‘I’m between rock and a hard place. I don’t want to get a 10-0 drubbing’
Paul Warne is feeling every emotion as his Rotherham side prepare to face mighty City in Cup, says Jason Burt
‘M y strength is my biggest weakness – and I know that sounds like a job interview – ‘can you tell me your biggest weakness?’ and you talk about a strength,” says Paul Warne, the Rotherham United manager. “But the fact is, I am a bit of a puppy, I do like to please everyone.
“I went to Meadowhall [shopping centre] the other week to try and get a double-breasted suit jacket, which is suddenly out of trend, and I think should be in trend, but the shop didn’t have one. But there was a Rotherham fan working there and he said, ‘I can’t get tickets for the Cup game.’ So, I bought him some and I took them in yesterday, even though I felt like c---, but I didn’t have his number or anything and thought ‘if I don’t take them in, he won’t get them’. In fairness, he paid me – but I can’t say no to people.”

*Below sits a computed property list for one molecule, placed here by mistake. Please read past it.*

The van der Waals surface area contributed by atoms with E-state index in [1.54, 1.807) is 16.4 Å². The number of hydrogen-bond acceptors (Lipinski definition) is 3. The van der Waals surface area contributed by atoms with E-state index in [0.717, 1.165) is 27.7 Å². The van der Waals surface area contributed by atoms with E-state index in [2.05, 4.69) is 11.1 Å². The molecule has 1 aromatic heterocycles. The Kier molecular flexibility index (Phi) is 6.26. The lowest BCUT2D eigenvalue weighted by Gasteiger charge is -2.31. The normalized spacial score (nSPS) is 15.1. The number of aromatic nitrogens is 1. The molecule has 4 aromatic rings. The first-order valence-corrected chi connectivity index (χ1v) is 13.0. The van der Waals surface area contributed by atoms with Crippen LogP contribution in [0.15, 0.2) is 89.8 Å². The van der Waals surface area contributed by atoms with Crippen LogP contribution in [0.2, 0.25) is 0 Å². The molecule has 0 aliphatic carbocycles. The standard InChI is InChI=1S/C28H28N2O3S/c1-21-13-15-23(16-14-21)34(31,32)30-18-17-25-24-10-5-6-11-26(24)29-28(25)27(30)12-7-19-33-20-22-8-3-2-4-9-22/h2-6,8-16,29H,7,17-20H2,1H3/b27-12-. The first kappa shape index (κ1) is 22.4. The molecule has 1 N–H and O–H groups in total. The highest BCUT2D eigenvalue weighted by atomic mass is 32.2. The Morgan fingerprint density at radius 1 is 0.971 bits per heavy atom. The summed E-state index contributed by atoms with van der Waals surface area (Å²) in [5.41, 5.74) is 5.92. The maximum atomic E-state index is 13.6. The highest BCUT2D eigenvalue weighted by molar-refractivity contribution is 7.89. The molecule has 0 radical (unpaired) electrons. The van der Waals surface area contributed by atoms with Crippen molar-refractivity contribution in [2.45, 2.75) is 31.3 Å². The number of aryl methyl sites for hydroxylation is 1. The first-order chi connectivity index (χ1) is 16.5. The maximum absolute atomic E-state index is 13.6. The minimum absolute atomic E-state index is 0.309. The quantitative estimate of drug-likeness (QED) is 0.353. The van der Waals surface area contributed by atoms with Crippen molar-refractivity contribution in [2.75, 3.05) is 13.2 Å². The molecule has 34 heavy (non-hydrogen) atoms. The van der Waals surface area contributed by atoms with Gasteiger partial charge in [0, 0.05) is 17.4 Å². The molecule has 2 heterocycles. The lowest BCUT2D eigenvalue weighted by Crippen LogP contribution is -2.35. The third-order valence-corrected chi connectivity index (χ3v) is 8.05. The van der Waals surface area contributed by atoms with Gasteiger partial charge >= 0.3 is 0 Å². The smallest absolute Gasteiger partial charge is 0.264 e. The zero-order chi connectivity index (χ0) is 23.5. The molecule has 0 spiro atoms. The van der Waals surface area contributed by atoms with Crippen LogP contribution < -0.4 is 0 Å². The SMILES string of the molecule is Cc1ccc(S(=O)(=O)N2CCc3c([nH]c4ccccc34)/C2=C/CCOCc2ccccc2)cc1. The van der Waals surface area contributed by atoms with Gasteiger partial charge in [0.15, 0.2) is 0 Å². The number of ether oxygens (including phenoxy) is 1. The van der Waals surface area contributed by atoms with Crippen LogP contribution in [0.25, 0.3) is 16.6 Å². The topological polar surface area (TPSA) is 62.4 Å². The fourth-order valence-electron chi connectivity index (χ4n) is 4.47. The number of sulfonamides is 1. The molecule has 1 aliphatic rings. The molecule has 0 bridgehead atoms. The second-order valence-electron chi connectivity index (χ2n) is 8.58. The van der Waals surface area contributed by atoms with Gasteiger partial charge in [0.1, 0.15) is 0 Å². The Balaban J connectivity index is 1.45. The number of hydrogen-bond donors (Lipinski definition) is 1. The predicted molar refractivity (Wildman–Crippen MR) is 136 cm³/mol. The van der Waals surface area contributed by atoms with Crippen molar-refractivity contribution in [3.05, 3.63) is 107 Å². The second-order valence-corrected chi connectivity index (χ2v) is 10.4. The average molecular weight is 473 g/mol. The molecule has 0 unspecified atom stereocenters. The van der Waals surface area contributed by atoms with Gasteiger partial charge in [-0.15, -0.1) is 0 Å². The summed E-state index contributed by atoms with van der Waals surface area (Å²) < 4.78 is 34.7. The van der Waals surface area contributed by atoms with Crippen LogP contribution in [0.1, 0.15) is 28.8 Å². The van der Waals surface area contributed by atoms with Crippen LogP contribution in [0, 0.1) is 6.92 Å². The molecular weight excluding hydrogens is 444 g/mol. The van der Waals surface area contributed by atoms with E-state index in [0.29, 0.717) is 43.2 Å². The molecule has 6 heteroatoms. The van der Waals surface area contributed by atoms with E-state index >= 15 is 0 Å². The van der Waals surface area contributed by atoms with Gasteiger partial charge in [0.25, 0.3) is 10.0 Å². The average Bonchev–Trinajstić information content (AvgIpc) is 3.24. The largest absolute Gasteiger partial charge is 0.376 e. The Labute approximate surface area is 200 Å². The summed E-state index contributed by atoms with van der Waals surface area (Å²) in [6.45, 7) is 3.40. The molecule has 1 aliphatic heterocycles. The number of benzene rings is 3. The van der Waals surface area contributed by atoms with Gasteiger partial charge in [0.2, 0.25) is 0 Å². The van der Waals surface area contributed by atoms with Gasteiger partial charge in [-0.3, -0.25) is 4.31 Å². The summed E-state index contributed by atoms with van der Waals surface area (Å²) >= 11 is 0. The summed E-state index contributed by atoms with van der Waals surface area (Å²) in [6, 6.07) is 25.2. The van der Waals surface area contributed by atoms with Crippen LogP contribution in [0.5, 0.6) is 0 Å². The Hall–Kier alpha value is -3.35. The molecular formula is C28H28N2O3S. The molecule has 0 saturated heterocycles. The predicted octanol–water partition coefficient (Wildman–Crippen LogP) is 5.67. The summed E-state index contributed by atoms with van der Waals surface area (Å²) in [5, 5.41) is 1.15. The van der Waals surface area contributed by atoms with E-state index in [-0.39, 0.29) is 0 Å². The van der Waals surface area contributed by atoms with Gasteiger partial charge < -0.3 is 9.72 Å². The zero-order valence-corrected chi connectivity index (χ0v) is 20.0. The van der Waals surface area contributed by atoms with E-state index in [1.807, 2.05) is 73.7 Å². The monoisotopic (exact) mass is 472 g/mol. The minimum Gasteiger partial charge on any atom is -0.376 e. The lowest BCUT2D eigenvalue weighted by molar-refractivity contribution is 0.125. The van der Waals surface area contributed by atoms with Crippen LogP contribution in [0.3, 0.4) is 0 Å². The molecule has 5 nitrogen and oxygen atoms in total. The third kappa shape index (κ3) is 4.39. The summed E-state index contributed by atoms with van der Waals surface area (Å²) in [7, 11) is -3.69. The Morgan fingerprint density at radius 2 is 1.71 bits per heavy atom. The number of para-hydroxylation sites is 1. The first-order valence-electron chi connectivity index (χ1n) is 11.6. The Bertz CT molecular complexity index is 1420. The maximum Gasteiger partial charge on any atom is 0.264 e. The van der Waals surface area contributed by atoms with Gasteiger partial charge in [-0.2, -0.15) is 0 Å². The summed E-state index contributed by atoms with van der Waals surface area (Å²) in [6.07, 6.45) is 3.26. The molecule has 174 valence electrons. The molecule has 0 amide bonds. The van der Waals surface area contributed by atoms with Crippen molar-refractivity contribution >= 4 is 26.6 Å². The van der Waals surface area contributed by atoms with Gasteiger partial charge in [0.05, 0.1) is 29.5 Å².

Warne has a heavy cold. He also has “the Cup game” – a third-round FA Cup tie at Manchester City today – to prepare for and if he does speak to Pep Guardiola afterwards, he will not ask him about “the football side” but, instead, the “human side” of being a manager. “I still, probably because I am too close to them, I struggle to sleep the night before I drop players,” Warne admits. “It hits me hard. They all want to play, they are all trying their best. And the lads know I am emotional, they know I am honest. I have had team meetings where I have cried, talking about things in life.”
But puppies do not survive in the dog-eat-dog world of football management. Warne is, undoubtedly, an emotional character, but the 45-year-old knows how to harness that, use it, be a people manager, a leader, as all modern coaches have to be. He is shrewd. Thoughtful. Full-on. After all, he is in the Championship on a League One budget, having won promotion through the play-offs, and fighting hard to stay there.